What’s more, there’s always the possibility that Cas9 could be synthesized from other bacteria; there are species of bacteria that may have the same bacterial immune system humans never come into contact with, such as those that live deep underwater in hydrothermal vents. Cas9 could be modified in some way to remove human immunity. If it’s produced entirely synthetically, it’s possible that the antigens from the host bacteria could be removed from the protein.

The prospects for the use of CRISPR are exciting, and the technology arises alongside a more advanced understanding of the human genome. The Human Genome Project started in 1990, an ambitious attempt to sequence all of the three billion base pairs in our DNA. It cost $3 billion and took 13 years for the first genome to be sequenced; over a thousand scientists worked together on the project. Now, you can get your genome sequenced for around $1,000, and some ambitious startups are even claiming $100.

With cheap genome sequencing, we can now easily read our own biological code. With CRISPR-Cas9, we may soon have a cheap method of editing that code. But that doesn’t instantly translate into being able to change traits or cure diseases. As far as designer humans go, we’re a long way off.

A sci-fi trope of “genetically perfect” humans who are more intelligent, stronger, and conform to some arbitrary standard of human beauty is out there, sure. But even something as simple as eye color, often used as a textbook example, is not a monogenic trait; it relies on several genes and the interactions between them. For more complex traits such as intelligence, we’re a long way from understanding the genetic links, let alone being able to engineer them.

This is why most experts think CRISPR-Cas9’s most promising use, at least initially, will be in curing monogenic diseases.

There has been promising progress here: experiments have been conducted that knock out Huntington’s disease in mice, while new therapies have cured genetic kidney defects and muscular dystrophy in the same creatures. But we’re still far from reliably identifying the genes involved in humans. For example, when whole genome sequencing was deployed in hospitals, doctors noticed markers for 11 out of 50 monogenic diseases in patients, but none of the patients displayed symptoms of those illnesses. If mishandled, could these monogenic markers result in unnecessary treatments or fear on behalf of patients around rare genetic conditions they don’t have?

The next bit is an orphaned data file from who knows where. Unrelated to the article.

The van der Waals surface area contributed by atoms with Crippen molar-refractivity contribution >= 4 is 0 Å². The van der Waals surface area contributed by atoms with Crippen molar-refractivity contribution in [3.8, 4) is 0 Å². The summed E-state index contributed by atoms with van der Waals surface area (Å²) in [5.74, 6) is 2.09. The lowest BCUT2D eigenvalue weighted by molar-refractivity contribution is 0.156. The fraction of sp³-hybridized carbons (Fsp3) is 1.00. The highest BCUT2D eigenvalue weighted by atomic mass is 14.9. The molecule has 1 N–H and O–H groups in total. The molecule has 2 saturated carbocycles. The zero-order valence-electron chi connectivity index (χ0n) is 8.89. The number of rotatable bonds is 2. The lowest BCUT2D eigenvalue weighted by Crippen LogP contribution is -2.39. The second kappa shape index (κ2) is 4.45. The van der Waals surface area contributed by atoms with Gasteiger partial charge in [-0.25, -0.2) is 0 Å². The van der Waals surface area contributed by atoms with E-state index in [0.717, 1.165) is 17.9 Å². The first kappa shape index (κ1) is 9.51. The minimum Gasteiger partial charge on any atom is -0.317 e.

CRISPR-Cas9 is at a stage where our ability to act exceeds our understanding of what we could do, and what we should do. We have access to our own source code, but we don’t know the programming language. We have tools that, in theory, could change the world; terrible genetic conditions could be a thing of the past. But before they can be used, we need as much information as possible. It’s difficult to see how we can be sure about the impacts of CRISPR without human trials, but, as this latest immune system response experiment shows, even the path in this direction is not straightforward.

Yet the possibilities range from curing some kinds of cancer to eliminating malaria—perennial foes of the human race. There may be setbacks, but it still seems likely that gene editing technology will change the world.

Image Credit: Meletio Verras /

Thomas Hornigold is a physics student at the University of Oxford. When he's not geeking out about the Universe, he hosts a podcast, Physical Attraction, which explains physics - one chat-up line at a time.

Follow Thomas: